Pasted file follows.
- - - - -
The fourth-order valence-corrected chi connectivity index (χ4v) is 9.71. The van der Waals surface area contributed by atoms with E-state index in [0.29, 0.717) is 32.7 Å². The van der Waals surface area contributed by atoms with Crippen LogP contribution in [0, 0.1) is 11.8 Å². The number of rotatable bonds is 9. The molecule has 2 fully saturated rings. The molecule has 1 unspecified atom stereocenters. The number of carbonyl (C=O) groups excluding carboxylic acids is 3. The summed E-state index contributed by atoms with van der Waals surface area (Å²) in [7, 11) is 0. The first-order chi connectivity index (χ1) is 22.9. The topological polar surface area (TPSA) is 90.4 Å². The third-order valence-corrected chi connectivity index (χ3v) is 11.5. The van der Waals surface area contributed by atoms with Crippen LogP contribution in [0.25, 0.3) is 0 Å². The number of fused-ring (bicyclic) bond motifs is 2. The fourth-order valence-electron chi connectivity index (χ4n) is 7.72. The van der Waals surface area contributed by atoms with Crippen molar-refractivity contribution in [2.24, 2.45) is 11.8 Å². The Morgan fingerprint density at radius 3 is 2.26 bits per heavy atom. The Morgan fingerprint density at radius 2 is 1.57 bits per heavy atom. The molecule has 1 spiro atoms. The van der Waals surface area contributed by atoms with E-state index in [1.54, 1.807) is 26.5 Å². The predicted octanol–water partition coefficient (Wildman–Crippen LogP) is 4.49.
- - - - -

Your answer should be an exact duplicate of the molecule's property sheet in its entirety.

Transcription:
The fourth-order valence-corrected chi connectivity index (χ4v) is 9.71. The van der Waals surface area contributed by atoms with E-state index in [0.29, 0.717) is 32.7 Å². The van der Waals surface area contributed by atoms with Crippen LogP contribution in [0, 0.1) is 11.8 Å². The number of rotatable bonds is 9. The molecule has 2 fully saturated rings. The molecule has 1 unspecified atom stereocenters. The number of carbonyl (C=O) groups excluding carboxylic acids is 3. The summed E-state index contributed by atoms with van der Waals surface area (Å²) in [7, 11) is 0. The first-order chi connectivity index (χ1) is 22.9. The topological polar surface area (TPSA) is 90.4 Å². The third-order valence-corrected chi connectivity index (χ3v) is 11.5. The van der Waals surface area contributed by atoms with Crippen LogP contribution in [0.25, 0.3) is 0 Å². The number of fused-ring (bicyclic) bond motifs is 2. The fourth-order valence-electron chi connectivity index (χ4n) is 7.72. The van der Waals surface area contributed by atoms with Crippen molar-refractivity contribution in [2.24, 2.45) is 11.8 Å². The Morgan fingerprint density at radius 3 is 2.26 bits per heavy atom. The Morgan fingerprint density at radius 2 is 1.57 bits per heavy atom. The molecule has 1 spiro atoms. The van der Waals surface area contributed by atoms with E-state index in [1.54, 1.807) is 26.5 Å². The predicted octanol–water partition coefficient (Wildman–Crippen LogP) is 4.49.